The Church of England's General Synod avoided yet another damaging schism yesterday. It sidestepped an attempt by evangelicals to officially recognise a controversial sect of American Anglicans who have formed their own church in protest at the growing acceptance of homosexuality.
Lorna Ashworth, an evangelical lay member of the Synod, put a motion asking that the Church of England "express the desire that the Church of England be in communion with the Anglican Church in North America [Acna]" – a step which would have given anti-gay conservatives in the States a publicity coup and some open recognition.
But instead the church's legislative body opted for a more watered-down amendment which simply recognised the Anglican Church in North America's "desire to remain within the Anglican family". The Acna remain within the global Anglican Communion but it is severed from the Episcopal Church (the US version of the Church of England) because of their continued consecration of openly gay bishops.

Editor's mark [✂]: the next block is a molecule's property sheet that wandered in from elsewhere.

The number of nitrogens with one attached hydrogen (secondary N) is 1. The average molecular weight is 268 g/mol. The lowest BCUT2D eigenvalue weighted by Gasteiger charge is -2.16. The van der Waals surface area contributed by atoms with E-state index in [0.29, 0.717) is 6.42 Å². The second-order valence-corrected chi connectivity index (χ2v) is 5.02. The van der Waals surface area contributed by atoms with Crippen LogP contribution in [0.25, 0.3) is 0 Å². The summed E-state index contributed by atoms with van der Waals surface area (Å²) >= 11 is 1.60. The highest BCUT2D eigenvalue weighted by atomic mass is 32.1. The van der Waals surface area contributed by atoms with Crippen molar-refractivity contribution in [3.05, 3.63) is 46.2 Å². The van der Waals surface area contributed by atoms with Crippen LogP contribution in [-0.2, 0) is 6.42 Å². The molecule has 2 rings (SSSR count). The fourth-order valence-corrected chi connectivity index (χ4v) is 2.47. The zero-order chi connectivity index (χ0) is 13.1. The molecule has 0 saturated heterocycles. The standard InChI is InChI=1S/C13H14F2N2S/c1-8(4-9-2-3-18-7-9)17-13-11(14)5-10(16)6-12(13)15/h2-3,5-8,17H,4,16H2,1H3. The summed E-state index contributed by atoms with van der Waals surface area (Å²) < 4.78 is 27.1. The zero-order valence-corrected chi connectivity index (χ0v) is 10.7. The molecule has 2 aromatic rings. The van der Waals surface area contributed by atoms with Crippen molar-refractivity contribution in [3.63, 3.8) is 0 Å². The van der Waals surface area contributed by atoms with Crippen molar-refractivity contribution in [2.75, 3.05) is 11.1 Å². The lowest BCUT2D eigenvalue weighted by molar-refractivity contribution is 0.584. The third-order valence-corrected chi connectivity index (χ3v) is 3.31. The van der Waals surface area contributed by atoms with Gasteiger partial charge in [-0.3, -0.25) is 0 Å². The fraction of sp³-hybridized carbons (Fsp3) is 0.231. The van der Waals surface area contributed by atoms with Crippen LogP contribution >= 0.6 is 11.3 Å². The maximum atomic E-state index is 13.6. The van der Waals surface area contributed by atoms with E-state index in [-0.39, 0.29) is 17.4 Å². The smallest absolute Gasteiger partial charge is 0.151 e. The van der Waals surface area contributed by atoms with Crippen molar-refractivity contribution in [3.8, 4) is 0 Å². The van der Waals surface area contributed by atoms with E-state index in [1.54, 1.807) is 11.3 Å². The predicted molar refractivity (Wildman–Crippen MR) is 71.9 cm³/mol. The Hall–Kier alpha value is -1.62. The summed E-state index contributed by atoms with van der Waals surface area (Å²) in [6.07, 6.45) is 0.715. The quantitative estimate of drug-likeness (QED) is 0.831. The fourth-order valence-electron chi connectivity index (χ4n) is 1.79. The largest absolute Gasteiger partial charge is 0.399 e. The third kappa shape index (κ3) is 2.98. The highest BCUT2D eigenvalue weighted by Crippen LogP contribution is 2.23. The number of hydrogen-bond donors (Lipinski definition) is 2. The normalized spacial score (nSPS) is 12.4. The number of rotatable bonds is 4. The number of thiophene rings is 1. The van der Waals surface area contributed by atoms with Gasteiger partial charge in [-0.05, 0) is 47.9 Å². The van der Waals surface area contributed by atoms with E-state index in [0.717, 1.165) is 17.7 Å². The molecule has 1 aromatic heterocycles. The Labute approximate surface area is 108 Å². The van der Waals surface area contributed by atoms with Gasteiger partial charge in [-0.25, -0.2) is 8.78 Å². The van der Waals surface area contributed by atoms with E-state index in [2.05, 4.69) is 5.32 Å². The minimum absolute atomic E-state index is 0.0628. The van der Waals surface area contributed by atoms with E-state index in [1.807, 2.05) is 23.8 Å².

The wording of the amendment is a small victory for pro-gay liberals because it simply recognises the Acna's desire to stay within the Anglican Communion but does not endorse its decision to break away from its mother church in the States.
This week's meeting of the General Synod has been dominated by bitter disputes between the liberal and traditional wings of the church over the twin thorny issues of women and gay bishops.
In a separate motion, synod members expressed "deep concern" about the reduction in religious programming across British television but stepped back from specifically naming the BBC. One member said that putting the BBC "on the naughty step" would not help encourage better coverage of religious affairs.
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